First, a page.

Description To support seven teacher candidates, Middletown, VT established a program featuring mentoring, structured experiential events, and general and university services focused on supporting candidates of color. Students were given access to a holistic support system made up of advisers, mentors, peers, and teachers. Researchers found that four things characterized the work of successful mentors:1) personalized assignments; 2) independent study; 3) support (mentors advise mentees on using university resources and dealing with the personal issues that college students typically face); and 4) monitoring (mentors monitor their mentees to address their changing needs).
Scope of Reach Seven candidates of color within the University of Vermont’s College of Education and Social Services
Timeframe Class of 2001 (enrolled 1997 - 2001)
Budget / Sources of funds Unknown
Actor(s) Implementing Education Preparation Program
Results Six out of seven mentees graduated from the educator preparation program (EPP)

Promising Practice: Predictive Technology

Universities are partnering with technology companies to develop software that can be used to predict which students are at risk of dropping out. This technology can identify students in need of support who may not seek it otherwise.

Research/Evidence Shows: Recommended Actions:
Universities that implemented predictive technology in addition to increasing student support resources eliminated the graduation gap between White students and low-income students, first generation students, and students of color.
  • Implement technology that can analyze student behavior data and predict patterns of attrition.
  • Hire a diverse highly-qualified advisory staff.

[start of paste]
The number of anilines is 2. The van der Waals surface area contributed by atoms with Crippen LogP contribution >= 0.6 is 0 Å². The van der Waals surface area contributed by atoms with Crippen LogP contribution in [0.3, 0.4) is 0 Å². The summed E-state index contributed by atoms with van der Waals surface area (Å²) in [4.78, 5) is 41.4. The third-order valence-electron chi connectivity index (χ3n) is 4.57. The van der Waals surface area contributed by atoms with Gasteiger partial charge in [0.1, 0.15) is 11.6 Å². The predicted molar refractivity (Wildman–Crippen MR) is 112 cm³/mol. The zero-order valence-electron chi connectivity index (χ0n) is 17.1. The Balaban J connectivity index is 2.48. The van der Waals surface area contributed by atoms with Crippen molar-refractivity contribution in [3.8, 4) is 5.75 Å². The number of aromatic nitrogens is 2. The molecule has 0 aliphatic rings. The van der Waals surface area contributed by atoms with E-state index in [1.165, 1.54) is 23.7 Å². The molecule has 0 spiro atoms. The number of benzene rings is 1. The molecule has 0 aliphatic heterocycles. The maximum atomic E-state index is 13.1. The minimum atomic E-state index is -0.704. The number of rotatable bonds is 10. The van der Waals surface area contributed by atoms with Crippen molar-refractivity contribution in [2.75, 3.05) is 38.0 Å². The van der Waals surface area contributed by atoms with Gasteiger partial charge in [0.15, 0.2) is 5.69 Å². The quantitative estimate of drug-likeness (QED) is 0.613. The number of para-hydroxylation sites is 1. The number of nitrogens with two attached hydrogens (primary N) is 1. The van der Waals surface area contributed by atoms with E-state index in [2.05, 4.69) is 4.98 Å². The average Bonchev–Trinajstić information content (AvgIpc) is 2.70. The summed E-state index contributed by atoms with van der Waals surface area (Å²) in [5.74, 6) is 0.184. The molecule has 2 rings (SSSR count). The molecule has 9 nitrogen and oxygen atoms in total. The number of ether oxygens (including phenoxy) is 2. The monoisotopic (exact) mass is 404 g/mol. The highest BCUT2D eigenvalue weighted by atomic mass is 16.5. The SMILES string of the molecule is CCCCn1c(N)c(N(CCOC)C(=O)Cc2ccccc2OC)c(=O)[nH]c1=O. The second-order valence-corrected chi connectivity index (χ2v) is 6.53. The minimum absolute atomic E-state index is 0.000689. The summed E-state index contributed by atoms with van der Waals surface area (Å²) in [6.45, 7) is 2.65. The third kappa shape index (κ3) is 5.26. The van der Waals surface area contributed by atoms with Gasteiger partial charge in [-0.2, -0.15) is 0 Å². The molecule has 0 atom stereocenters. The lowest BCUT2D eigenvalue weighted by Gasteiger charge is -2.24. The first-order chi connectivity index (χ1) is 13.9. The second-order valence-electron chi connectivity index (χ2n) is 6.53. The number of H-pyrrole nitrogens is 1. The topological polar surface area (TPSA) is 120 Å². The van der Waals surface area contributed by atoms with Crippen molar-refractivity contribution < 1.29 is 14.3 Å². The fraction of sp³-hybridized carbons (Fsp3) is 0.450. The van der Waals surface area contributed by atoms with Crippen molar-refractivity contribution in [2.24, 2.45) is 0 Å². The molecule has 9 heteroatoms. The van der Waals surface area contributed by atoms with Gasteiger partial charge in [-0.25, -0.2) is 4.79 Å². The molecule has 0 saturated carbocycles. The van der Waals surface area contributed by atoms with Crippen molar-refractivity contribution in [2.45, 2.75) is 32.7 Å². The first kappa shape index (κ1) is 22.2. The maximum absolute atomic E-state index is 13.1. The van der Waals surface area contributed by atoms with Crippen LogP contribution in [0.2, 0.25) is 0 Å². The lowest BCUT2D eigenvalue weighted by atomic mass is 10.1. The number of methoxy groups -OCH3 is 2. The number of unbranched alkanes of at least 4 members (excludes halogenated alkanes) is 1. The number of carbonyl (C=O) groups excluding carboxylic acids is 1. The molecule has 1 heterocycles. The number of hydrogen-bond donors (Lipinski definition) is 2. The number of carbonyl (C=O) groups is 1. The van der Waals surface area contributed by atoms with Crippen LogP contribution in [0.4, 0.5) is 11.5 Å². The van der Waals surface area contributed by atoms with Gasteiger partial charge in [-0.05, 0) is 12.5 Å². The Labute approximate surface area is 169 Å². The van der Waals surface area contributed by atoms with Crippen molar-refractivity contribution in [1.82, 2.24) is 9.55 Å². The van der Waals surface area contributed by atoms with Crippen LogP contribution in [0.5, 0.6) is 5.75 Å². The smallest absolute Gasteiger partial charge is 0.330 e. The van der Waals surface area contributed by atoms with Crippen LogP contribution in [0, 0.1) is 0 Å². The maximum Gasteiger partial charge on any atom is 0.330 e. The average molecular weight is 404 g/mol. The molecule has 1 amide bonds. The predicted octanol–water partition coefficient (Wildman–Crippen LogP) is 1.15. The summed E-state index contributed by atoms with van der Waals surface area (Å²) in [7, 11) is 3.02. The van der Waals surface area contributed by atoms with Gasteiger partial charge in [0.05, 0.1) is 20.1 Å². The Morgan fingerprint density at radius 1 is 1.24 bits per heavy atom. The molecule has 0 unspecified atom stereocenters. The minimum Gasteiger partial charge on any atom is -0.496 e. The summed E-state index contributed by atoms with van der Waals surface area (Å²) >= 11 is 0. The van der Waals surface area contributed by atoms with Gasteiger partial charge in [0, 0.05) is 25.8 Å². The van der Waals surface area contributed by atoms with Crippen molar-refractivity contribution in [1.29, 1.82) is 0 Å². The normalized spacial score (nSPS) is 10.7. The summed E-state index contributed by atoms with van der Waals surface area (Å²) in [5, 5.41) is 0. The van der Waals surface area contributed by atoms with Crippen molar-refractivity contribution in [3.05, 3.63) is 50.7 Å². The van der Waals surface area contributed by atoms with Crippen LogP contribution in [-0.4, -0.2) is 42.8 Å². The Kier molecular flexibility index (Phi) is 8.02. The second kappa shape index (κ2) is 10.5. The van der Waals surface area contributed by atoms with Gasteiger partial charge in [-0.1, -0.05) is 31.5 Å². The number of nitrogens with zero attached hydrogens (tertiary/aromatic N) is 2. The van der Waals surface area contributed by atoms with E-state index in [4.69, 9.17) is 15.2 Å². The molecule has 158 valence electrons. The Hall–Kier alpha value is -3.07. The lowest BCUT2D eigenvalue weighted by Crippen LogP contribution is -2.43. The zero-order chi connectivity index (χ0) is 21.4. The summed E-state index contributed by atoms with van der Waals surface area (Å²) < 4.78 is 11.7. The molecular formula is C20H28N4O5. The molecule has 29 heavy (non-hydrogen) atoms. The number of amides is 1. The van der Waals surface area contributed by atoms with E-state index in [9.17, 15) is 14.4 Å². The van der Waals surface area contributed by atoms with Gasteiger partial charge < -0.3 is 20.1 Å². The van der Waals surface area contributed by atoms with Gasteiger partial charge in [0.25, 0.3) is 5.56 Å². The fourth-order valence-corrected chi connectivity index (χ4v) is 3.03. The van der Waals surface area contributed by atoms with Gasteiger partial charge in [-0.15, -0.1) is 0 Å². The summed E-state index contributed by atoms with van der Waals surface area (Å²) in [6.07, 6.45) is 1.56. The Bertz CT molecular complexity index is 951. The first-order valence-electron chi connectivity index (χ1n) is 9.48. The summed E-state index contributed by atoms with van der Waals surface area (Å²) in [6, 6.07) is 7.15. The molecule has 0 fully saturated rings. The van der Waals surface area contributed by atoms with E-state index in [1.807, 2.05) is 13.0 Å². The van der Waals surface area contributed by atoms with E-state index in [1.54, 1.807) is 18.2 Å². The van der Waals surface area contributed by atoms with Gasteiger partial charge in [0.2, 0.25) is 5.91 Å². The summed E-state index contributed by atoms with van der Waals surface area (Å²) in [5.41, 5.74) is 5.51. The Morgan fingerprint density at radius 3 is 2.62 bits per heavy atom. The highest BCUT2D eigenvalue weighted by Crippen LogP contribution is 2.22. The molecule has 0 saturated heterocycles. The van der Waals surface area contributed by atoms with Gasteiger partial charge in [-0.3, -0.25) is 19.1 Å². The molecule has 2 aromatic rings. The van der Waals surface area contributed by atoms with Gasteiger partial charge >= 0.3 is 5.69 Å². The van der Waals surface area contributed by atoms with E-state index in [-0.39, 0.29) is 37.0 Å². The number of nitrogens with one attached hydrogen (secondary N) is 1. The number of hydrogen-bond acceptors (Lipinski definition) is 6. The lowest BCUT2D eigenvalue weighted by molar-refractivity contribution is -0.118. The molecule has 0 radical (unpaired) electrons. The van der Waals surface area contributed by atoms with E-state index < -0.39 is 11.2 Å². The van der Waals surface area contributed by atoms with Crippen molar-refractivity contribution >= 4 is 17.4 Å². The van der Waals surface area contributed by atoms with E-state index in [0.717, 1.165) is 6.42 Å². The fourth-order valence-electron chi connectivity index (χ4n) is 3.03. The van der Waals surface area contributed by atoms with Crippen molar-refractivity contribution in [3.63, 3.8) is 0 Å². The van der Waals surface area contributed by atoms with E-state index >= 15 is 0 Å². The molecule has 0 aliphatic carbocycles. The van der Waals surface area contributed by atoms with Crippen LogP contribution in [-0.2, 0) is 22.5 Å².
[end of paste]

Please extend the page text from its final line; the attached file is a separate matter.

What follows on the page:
• Lower the adviser-to-student ratio to ensure prompt intervention for students at risk.

Spotlights

Georgia State University (GSU) (GA)
Description Georgia State University (GSU) is home to 24,000 undergraduates, 60% of whom are non-White and many of whom are from working-class and first generation backgrounds. Working with the help of an outside consulting firm, GSU analyzed 2.5 million grades earned by students in courses over ten years to create a list of factors that can create barriers for graduation. GSU built an early-warning system called Graduation and Progression Success (GPS). GPS is updated daily and includes more than 700 red flags aimed at helping advisers keep students on track to graduate successfully.
Scope of Reach Entire GSU student body
Timeframe 2012 - present
Budget / Sources of funds Georgia State University
Actor(s) Implementing Georgia State University faculty
Results
  • GSU has closed the graduation gap for low-income, first generation and students of color.
  • Overall graduation rates are up 6 percentage points since 2013, and 28 percentage points since 2003.
  • Graduates are getting their degrees an average of half a semester earlier, saving $12 million in tuition costs.

University of South Florida (USF) (FL)
Description Using sophisticated software, USF is identifying students experiencing academic difficulty. The university contracts with Civitas Learning, whose software can track when assignments are turned in late, when exam scores decline, and when a student suddenly stops engaging on class discussion boards. Such red flags trigger an intervention. A counselor can be dispatched to check in with the student, determine his or her source of difficulty, and connect the student with services such as tutoring, counseling or financial aid.
Scope of Reach Entire USF student body
Timeframe 2009 - present
Budget / Sources of funds Unknown
Actor(s) Implementing University of South Florida
Results
  • USF has eliminated the gap in graduation rates by race, ethnicity, and income—exceeding national averages by a wide margin; six-year graduation rate dramatically improved from 48% in 2009 to nearly 70%.


Promising Practice: Inclusive and Culturally-Responsive EPP Curricula

Many EPPs have taken proactive steps towards making their clinical programs and curricula more inclusive, or have developed separate curricula to prepare transformative future educator-leaders to teach in urban districts.

Research/Evidence Shows: Recommended Actions:

Candidates of color often perceive themselves to be invisible, silenced, or powerless in traditional EPPs, with many reporting that their personal and cultural experiences are excluded from the curriculum. Students graduating from programs that are intentionally inclusive tend to feel more comfortable in the classroom, remain teachers longer than the national average, and move on to assume leadership roles at higher rates.

  • Empower director-level inclusion coordinators to initiate curriculum and pedagogy changes.